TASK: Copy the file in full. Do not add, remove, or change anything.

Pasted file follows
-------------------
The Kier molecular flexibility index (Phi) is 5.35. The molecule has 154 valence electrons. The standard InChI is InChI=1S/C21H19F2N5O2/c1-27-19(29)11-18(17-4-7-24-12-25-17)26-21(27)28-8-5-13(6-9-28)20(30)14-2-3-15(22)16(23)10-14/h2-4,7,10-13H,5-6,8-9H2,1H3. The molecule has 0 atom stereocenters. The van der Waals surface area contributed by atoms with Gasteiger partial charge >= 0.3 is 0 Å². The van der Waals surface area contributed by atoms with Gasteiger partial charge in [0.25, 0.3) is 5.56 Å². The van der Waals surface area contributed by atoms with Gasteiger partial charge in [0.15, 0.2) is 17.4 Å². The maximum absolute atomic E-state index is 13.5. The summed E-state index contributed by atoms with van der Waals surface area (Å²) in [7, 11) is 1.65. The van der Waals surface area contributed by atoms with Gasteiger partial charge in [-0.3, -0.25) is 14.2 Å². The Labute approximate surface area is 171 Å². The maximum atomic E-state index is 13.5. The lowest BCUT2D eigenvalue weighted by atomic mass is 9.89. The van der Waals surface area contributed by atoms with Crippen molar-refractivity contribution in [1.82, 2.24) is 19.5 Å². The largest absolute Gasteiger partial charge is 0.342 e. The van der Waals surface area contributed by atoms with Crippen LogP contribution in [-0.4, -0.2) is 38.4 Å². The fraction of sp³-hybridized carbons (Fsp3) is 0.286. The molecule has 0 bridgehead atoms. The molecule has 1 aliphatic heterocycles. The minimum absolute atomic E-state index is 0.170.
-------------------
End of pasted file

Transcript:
The Kier molecular flexibility index (Phi) is 5.35. The molecule has 154 valence electrons. The standard InChI is InChI=1S/C21H19F2N5O2/c1-27-19(29)11-18(17-4-7-24-12-25-17)26-21(27)28-8-5-13(6-9-28)20(30)14-2-3-15(22)16(23)10-14/h2-4,7,10-13H,5-6,8-9H2,1H3. The molecule has 0 atom stereocenters. The van der Waals surface area contributed by atoms with Gasteiger partial charge >= 0.3 is 0 Å². The van der Waals surface area contributed by atoms with Gasteiger partial charge in [0.25, 0.3) is 5.56 Å². The van der Waals surface area contributed by atoms with Gasteiger partial charge in [0.15, 0.2) is 17.4 Å². The maximum absolute atomic E-state index is 13.5. The summed E-state index contributed by atoms with van der Waals surface area (Å²) in [7, 11) is 1.65. The van der Waals surface area contributed by atoms with Gasteiger partial charge in [-0.3, -0.25) is 14.2 Å². The Labute approximate surface area is 171 Å². The maximum atomic E-state index is 13.5. The lowest BCUT2D eigenvalue weighted by atomic mass is 9.89. The van der Waals surface area contributed by atoms with Crippen molar-refractivity contribution in [1.82, 2.24) is 19.5 Å². The largest absolute Gasteiger partial charge is 0.342 e. The van der Waals surface area contributed by atoms with Crippen LogP contribution in [-0.4, -0.2) is 38.4 Å². The fraction of sp³-hybridized carbons (Fsp3) is 0.286. The molecule has 0 bridgehead atoms. The molecule has 1 aliphatic heterocycles. The minimum absolute atomic E-state index is 0.170.